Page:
The other fact is that she never really had a chance to “practice” with the binocs. It really takes some time to set the distance between eyes for binocular vision, and it takes even more time to learn to focus – especially with moving birds! And it is very frustrating when the darn bird does not sit there long enough to get the focus!!! Big, slow birds are better!!!

Hey! It works for me- both for viewing and photography!!!

I went thru a dilemma as to which binocs I could get at a reasonable price for Judy. Certainly price was my first consideration! - Would she use them and for how long? It ended up that as we were reloading feeder seed at WBU in Rochester Hills, and I asked to try all of the binocs. I settled on Eagle Optics 8x25 Triumph. I think it was less than $100 at the time – possibly closeout. I also think it has a lifetime guarantee! Light and decent! Judy had problems in the beginning (as noted before, it takes learning), but she really likes and uses them now!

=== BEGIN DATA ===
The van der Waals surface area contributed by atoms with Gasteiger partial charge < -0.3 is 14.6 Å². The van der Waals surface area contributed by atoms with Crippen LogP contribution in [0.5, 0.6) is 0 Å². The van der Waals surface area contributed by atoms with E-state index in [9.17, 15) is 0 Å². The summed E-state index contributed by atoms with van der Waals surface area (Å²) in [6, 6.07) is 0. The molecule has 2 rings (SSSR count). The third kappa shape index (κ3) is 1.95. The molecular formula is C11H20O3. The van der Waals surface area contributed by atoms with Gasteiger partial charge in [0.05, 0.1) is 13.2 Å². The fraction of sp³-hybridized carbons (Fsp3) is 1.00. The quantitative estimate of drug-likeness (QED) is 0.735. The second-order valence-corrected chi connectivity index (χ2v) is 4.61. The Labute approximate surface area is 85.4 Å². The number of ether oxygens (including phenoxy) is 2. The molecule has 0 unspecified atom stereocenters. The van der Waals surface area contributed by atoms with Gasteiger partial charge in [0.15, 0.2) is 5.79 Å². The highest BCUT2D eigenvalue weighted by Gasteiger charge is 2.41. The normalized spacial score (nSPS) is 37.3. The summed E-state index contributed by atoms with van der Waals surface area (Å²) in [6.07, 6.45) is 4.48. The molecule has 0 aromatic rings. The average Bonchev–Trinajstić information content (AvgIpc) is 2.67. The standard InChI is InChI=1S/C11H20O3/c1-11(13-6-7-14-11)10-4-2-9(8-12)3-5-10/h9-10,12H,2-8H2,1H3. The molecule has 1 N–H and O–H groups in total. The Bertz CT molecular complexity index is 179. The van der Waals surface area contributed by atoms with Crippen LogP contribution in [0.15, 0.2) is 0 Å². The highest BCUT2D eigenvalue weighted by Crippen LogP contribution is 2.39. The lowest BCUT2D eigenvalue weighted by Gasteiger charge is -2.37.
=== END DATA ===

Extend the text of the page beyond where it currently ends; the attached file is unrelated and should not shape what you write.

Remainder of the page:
There are many cheaper binocs out there, but the questions are really not about what WE want to share, but more about interest. Yes, the weight is important, and yes, the optics will become more important with use, but it really becomes a matter of interest.

I remember my first uses of binocs – the teacher wanted us to make a field book about bird behavior. Heck, I could never even put my binocs on the bird before it flew off! And teacher forgot the first thing about birding – he never really taught us any bird ID features! Sure, ecology and behavior is important, but my field notes of “bird flew from bush into tree” were ridiculous. Boring! Forget birds! Bad teacher! Fifty years later I am trying to learn birds! And, as a well-trained biologist by many others, I probably understand more than most birders that ID is not the main contribution I can make! Yet, you gotta start with taxonomy – and for that you need good optics and good field guides! And – I might say – lots of help from your birding friends!!!